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Big Retail

Supermarts a super risk


Nowhere in the world has the advent of big retail helped the long-term cause of the farmer
October 17, 2010 15:58
Tags : Indian farmers | UP | Bihar | West Bengal and MP | Rural Sociology | Pennsylvania State University |


It is being projected as a boon for the agricultural sector. In reality, it will be the beginning of the end for Indian farmers. 

It has happened in the US. Ever since big retail – dominated by multi-brand retailers like Wal-Mart, Tesco and Carrefour – has entered the market, farmers have disappeared and poverty has increased. Today, not more than 7 lakh farmers remain on the farms in America.   
In Europe, despite the dominance of big retail, every minute one farmer quits agriculture. According to a report, farmers’ income in France came down by 39 per cent in 2009, having already slumped by 20 per cent in 2008. In Scotland, low supermarket prices are being cited as the reason for the exodus of dairy farmers. It is therefore futile to expect the supermarkets rescuing farmers in India. 
Despite the destruction of farming globally, the ministry for commerce and industry is gung-ho about allowing foreign direct investment in multi-brand retailing. “The agriculture sector needs well functioning markets to drive growth, employment and economic prosperity in rural areas,” says a discussion paper drafted by the Department of Industrial Policy and Promotion. 
Since 2006, India has allowed a partial opening up of the retail sector. Have these retail units benefited Indian farmers and the consumers? The answer is no.  The argument is that the supermarket chains will squeeze out the middlemen thereby providing higher prices to farmers and at the same time provide large investments for the development of post-harvest and cold chain infrastructure. All these claims are untrue, and big retail has not helped farmers anywhere in the world. 
If the supermarkets were so efficient, I would like to know why the US is providing a massive subsidy for agriculture. After all, the world biggest retail giant Wal-mart is based in America and it should have helped American farmers become economically viable. But it did not happen. Till 1950 in America, a farmer used to receive about 70 per cent of every dollar spent on food. Today, it is no more than 3 to 4 per cent. And that is why the American farmers are being supported in the form of direct income support by the government.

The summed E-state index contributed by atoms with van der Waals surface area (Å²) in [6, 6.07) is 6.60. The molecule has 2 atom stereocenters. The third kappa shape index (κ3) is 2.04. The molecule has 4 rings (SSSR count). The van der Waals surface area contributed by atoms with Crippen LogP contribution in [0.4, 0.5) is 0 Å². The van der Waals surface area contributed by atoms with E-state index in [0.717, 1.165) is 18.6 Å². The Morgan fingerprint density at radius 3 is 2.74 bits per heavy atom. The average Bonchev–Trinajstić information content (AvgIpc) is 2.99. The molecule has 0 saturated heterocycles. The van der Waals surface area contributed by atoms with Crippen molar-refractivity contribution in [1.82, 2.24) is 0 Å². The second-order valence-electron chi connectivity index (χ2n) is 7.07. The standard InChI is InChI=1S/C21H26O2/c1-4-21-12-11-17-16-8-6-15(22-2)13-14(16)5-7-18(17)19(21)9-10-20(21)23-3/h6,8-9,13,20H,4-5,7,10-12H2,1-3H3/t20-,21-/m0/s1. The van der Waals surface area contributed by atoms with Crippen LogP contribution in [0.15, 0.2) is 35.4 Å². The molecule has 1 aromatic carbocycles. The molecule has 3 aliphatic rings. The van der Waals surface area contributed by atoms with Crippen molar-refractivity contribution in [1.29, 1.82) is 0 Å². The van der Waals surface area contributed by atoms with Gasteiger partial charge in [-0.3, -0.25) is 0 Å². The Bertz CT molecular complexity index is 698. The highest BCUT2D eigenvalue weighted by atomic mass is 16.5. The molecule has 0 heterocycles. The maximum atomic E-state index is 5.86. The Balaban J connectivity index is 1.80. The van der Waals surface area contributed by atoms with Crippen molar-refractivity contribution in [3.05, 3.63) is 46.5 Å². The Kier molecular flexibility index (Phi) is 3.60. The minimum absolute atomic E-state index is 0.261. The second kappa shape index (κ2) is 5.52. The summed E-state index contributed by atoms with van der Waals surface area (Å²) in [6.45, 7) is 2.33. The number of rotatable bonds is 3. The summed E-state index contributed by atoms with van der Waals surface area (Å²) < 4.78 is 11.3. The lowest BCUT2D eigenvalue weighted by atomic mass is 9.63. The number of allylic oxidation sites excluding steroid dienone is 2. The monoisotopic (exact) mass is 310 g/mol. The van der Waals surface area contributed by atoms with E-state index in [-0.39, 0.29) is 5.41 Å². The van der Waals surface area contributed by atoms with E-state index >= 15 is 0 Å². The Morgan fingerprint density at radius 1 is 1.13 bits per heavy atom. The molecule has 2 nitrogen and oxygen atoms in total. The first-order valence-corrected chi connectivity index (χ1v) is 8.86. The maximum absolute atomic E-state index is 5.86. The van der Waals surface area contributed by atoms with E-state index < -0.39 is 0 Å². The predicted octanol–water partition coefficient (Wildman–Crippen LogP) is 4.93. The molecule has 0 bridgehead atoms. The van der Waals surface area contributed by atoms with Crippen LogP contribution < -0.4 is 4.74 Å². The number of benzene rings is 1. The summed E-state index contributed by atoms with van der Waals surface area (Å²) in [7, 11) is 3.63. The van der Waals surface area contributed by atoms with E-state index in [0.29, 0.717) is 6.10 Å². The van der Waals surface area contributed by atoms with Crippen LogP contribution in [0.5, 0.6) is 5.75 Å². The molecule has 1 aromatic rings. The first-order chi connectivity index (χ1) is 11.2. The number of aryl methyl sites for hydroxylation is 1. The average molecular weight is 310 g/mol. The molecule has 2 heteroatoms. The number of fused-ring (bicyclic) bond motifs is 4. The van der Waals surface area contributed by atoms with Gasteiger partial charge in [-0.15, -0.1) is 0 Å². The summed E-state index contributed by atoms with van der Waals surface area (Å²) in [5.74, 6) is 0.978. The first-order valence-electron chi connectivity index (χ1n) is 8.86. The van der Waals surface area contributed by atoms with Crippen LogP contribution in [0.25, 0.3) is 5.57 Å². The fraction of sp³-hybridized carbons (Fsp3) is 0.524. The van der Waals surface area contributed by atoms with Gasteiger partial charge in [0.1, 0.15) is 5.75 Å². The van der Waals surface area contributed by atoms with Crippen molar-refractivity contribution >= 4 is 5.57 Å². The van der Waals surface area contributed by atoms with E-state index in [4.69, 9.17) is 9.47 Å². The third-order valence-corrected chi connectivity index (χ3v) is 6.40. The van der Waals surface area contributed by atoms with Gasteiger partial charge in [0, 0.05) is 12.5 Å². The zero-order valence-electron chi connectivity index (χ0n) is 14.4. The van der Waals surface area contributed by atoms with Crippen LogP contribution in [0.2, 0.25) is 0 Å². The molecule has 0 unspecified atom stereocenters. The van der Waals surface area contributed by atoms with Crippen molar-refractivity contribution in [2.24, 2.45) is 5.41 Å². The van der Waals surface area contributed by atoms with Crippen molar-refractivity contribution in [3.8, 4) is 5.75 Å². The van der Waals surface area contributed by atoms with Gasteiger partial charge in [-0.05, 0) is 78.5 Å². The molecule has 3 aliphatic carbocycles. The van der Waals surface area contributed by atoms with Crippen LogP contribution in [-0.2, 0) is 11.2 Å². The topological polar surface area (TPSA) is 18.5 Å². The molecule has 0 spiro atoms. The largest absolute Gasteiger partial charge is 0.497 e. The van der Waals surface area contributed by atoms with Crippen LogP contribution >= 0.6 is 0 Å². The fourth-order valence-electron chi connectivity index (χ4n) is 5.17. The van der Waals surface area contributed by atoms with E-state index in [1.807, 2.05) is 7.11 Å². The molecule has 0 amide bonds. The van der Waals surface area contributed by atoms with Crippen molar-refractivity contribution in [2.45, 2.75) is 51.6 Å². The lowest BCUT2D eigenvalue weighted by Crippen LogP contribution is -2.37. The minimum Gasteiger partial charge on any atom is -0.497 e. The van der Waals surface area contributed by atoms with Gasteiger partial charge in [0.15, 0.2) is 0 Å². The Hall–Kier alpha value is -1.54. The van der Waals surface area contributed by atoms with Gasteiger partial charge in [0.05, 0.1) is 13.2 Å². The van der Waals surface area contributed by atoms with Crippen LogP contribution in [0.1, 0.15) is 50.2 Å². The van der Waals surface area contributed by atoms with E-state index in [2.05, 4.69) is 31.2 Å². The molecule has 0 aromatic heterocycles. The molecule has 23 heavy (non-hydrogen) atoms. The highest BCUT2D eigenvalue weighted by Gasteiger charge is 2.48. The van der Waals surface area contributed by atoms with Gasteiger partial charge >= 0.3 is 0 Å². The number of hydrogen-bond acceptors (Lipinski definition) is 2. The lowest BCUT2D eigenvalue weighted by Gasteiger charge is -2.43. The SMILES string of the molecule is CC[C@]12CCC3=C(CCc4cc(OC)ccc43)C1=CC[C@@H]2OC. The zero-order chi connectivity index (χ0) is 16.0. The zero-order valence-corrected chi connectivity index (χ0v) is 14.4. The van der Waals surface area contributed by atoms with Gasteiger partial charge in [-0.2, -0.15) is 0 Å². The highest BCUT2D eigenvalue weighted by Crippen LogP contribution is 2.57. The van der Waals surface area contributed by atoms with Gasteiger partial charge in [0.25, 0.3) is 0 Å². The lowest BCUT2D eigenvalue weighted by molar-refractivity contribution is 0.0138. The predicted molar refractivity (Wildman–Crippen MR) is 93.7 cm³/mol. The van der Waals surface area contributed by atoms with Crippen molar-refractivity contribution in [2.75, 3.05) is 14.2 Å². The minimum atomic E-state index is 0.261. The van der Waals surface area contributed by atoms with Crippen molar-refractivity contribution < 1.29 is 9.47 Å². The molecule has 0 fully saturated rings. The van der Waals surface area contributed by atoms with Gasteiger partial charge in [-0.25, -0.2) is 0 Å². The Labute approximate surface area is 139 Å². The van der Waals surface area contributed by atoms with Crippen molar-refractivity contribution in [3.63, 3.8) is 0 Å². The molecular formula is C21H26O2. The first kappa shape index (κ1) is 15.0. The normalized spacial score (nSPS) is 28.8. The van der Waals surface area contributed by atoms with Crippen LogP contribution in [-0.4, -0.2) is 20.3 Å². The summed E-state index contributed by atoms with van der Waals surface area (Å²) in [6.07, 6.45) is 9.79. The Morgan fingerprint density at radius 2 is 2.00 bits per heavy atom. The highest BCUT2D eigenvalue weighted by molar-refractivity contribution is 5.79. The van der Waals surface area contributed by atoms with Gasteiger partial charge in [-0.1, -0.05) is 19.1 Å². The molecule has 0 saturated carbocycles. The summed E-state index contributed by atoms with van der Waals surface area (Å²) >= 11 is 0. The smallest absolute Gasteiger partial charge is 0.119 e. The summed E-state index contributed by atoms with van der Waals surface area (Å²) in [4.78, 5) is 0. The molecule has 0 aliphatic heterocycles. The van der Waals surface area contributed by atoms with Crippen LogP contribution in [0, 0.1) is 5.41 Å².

A 2010 report by the Organisation for Economic Cooperation and Development (OECD), a group comprising the richest 30 countries in the world, states explicitly that farm subsidies rose by 22 per cent in 2009, up from 21 per cent in 2008. In just 2009, industrialised countries provided a subsidy of Rs 1,260 billion. And it is primarily for this reason that farm incomes are lucrative. Take the Netherlands: the average farm family income is 275 per cent of the average household income. This is because of farm subsidies, not supermarkets. We are therefore importing a failed model from America. 
 Regarding employment, big retail does not squeeze out middlemen from the food chain. Supermarkets claim that they remove middlemen and therefore are able to provide a higher price to farmers. In reality, what happens is the opposite. Supermarkets are themselves the big middlemen. They replace the small fish. Supermarkets replace the plethora of small middlemen. The arhtiya clad in a dhoti-kurta is replaced by a smartly dressed up middlemen. So while the farmer is pauperised, the profit of supermarkets multiply.   
Based on biased studies by consultancy firms and some institutes, the government believes that supermarkets will create employment and therefore help in ameliorating poverty. This is a flawed assumption. Lessons need to be drawn from a 2004 study done by Stephen J Goetz and Hema Swaminathan of the Department of Agricultural Economics and Rural Sociology, at Pennsylvania State University. The authors measured the impact of Wal-Mart’s retail boom on poverty in various American states. In this eye-opening study, entitled “Wal-Mart and Poverty”, the comprehensive study clearly brings out that those American states that had more Wal-Mart stores in 1987, had higher poverty rates by 1999 than the states where fewer stores were set up. “Equally important, the counties (districts) which built new Wal-Mart stores during the period 1987 to 1998 also had high poverty rates,” the report concludes. 
At stake is the livelihood security of 120 lakh small shopkeepers, 4 crore hawkers and at least 20 crore (of the 60 crore)  small farmers. What is needed is more public sector investment in setting up a chain of mandis across the country, especially 
in states like UP, Bihar, West Bengal and MP. Providing an assured market and procurement price is what Indian farmers need. This has to be supplemented by a network of foodgrain banks at panchayat level that assure local production and distribution.
The views expressed by the author are personal
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Posted By: Maninder | Ludhiana | November 18th 2011 | 16:11
In Retails markets, every thing is sold with bill which will amount to millions of rupees in taxes which is currently given by 120 lack shop keepers you are talking aboutm that will help the country a lot.
Posted By: Rahul Gupta | Kotkapura | June 12th 2011 | 13:06
Talking of the opposite side, I will say these retails shops provide us with benefits also like they are one stop shop , quality of the product avaliable and many other things. If we consider the point mentioned in the article that removal of middleman has resulting in more destituion for farmers, I disagree with that because these retail shops have given a atmosphere of competition among them to produce the quality product .

Issue Dated: Feb 5, 2017